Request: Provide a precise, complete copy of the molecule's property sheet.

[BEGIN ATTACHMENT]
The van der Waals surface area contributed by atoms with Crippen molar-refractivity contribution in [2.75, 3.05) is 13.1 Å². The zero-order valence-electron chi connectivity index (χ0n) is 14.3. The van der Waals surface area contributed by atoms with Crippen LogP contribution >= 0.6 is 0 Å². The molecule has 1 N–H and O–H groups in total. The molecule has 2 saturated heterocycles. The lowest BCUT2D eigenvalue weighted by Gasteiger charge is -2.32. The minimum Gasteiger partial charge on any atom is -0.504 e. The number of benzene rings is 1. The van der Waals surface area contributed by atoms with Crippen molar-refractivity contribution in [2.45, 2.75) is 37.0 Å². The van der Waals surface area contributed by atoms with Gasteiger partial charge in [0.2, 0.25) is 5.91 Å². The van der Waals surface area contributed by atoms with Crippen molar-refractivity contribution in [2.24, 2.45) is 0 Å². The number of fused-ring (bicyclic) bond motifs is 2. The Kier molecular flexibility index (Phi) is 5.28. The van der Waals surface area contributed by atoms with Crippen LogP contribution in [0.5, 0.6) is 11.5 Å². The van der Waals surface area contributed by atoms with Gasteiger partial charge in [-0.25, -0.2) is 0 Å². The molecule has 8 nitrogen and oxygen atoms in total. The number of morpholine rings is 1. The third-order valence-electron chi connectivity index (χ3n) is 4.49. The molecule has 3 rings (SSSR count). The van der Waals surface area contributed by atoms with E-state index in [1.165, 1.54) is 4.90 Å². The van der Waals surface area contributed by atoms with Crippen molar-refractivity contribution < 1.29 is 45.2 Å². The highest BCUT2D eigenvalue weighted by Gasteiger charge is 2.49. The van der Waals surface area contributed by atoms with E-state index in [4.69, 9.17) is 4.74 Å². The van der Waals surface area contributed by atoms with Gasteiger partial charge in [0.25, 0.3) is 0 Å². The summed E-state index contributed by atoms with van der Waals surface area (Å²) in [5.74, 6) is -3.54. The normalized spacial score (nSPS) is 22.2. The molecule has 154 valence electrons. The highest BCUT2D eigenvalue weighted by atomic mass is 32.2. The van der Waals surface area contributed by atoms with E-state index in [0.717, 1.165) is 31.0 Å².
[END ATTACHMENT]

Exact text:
The van der Waals surface area contributed by atoms with Crippen molar-refractivity contribution in [2.75, 3.05) is 13.1 Å². The zero-order valence-electron chi connectivity index (χ0n) is 14.3. The van der Waals surface area contributed by atoms with Crippen LogP contribution >= 0.6 is 0 Å². The molecule has 1 N–H and O–H groups in total. The molecule has 2 saturated heterocycles. The lowest BCUT2D eigenvalue weighted by Gasteiger charge is -2.32. The minimum Gasteiger partial charge on any atom is -0.504 e. The number of benzene rings is 1. The van der Waals surface area contributed by atoms with Crippen molar-refractivity contribution in [2.45, 2.75) is 37.0 Å². The van der Waals surface area contributed by atoms with Gasteiger partial charge in [0.2, 0.25) is 5.91 Å². The van der Waals surface area contributed by atoms with Crippen molar-refractivity contribution in [2.24, 2.45) is 0 Å². The number of fused-ring (bicyclic) bond motifs is 2. The Kier molecular flexibility index (Phi) is 5.28. The van der Waals surface area contributed by atoms with Crippen LogP contribution in [0.5, 0.6) is 11.5 Å². The van der Waals surface area contributed by atoms with Gasteiger partial charge in [-0.25, -0.2) is 0 Å². The molecule has 8 nitrogen and oxygen atoms in total. The number of morpholine rings is 1. The third-order valence-electron chi connectivity index (χ3n) is 4.49. The molecule has 3 rings (SSSR count). The van der Waals surface area contributed by atoms with E-state index in [1.165, 1.54) is 4.90 Å². The van der Waals surface area contributed by atoms with Crippen molar-refractivity contribution < 1.29 is 45.2 Å². The highest BCUT2D eigenvalue weighted by Gasteiger charge is 2.49. The van der Waals surface area contributed by atoms with E-state index in [4.69, 9.17) is 4.74 Å². The van der Waals surface area contributed by atoms with Gasteiger partial charge in [0.25, 0.3) is 0 Å². The summed E-state index contributed by atoms with van der Waals surface area (Å²) in [5.74, 6) is -3.54. The normalized spacial score (nSPS) is 22.2. The molecule has 154 valence electrons. The highest BCUT2D eigenvalue weighted by atomic mass is 32.2. The van der Waals surface area contributed by atoms with E-state index in [0.717, 1.165) is 31.0 Å².